Allergies? Get expert advice on treating severe allergies and anaphylaxis.

Fluticasone nasal Pregnancy and Breastfeeding Warnings

Fluticasone nasal is also known as: Flonase, Veramyst

Fluticasone nasal Pregnancy Warnings

Fluticasone nasal has been assigned to pregnancy category C by the FDA. Animal studies have revealed evidence of teratogenicity when corticosteroids are administered orally or potent steroids are applied topically. Fluticasone has been shown to be teratogenic when administered subcutaneously at high doses to mice. There are no controlled data in human pregnancy. Fluticasone nasal is only recommended for use during pregnancy when there are no alternatives and benefit outweighs risk.

Fluticasone nasal Breastfeeding Warnings

There are no data on the excretion of fluticasone into human milk. The manufacturer recommends that caution be used when administering fluticasone nasal to nursing women.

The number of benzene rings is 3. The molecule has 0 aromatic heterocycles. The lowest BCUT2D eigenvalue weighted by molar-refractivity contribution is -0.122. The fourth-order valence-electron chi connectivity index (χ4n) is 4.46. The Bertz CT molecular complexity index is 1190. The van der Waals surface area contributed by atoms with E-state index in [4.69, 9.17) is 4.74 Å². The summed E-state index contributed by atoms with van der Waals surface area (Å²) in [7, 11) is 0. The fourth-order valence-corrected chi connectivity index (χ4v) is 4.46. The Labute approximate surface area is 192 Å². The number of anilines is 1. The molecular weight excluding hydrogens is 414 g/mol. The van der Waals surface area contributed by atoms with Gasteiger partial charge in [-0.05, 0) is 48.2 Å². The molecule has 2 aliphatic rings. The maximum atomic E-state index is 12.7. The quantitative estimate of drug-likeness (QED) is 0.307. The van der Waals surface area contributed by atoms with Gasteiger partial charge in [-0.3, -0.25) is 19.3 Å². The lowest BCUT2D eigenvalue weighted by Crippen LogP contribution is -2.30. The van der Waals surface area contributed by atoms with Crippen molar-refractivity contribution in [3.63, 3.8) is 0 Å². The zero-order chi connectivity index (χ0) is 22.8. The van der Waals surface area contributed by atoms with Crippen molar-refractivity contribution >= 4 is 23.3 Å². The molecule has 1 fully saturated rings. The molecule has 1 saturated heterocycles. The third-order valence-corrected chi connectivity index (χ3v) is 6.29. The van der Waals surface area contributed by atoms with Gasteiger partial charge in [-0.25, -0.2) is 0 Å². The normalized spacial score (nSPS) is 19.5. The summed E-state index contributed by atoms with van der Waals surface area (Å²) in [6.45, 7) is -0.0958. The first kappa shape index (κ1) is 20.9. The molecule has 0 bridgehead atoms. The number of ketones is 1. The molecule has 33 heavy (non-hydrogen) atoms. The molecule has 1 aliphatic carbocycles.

See Also...

Disclaimer: Every effort has been made to ensure that the information provided by Cerner Multum, Wolters Kluwer Health and Drugs.com is accurate, up-to-date and complete, but no guarantee is made to that effect. In addition, the drug information contained herein may be time sensitive and should not be utilized as a reference resource beyond the date hereof. This material does not endorse drugs, diagnose patients, or recommend therapy. This drug information is a reference resource designed as supplement to, and not a substitute for, the expertise, skill , knowledge, and judgement of healthcare practitioners in patient care. The absence of a warning for a given drug or combination thereof in no way should be construed to indicate that the drug or combination is safe, effective, or appropriate for any given patient. Multum Information Services, Inc. does not assume any responsibility for any aspect of healthcare administered with the aid of information Multum provides. Copyright 2000-2008 Multum Information Services, Inc. The information contained herein is not intended to cover all possible uses, directions, precautions, warnings, drug interactions, allergic reactions, or adverse effects. If you have questions about the drugs you are taking, check with your doctor, nurse, or pharmacist.

Watch this video series to learn about managing severe allergies (anaphylaxis).

Close
Hide
(web2)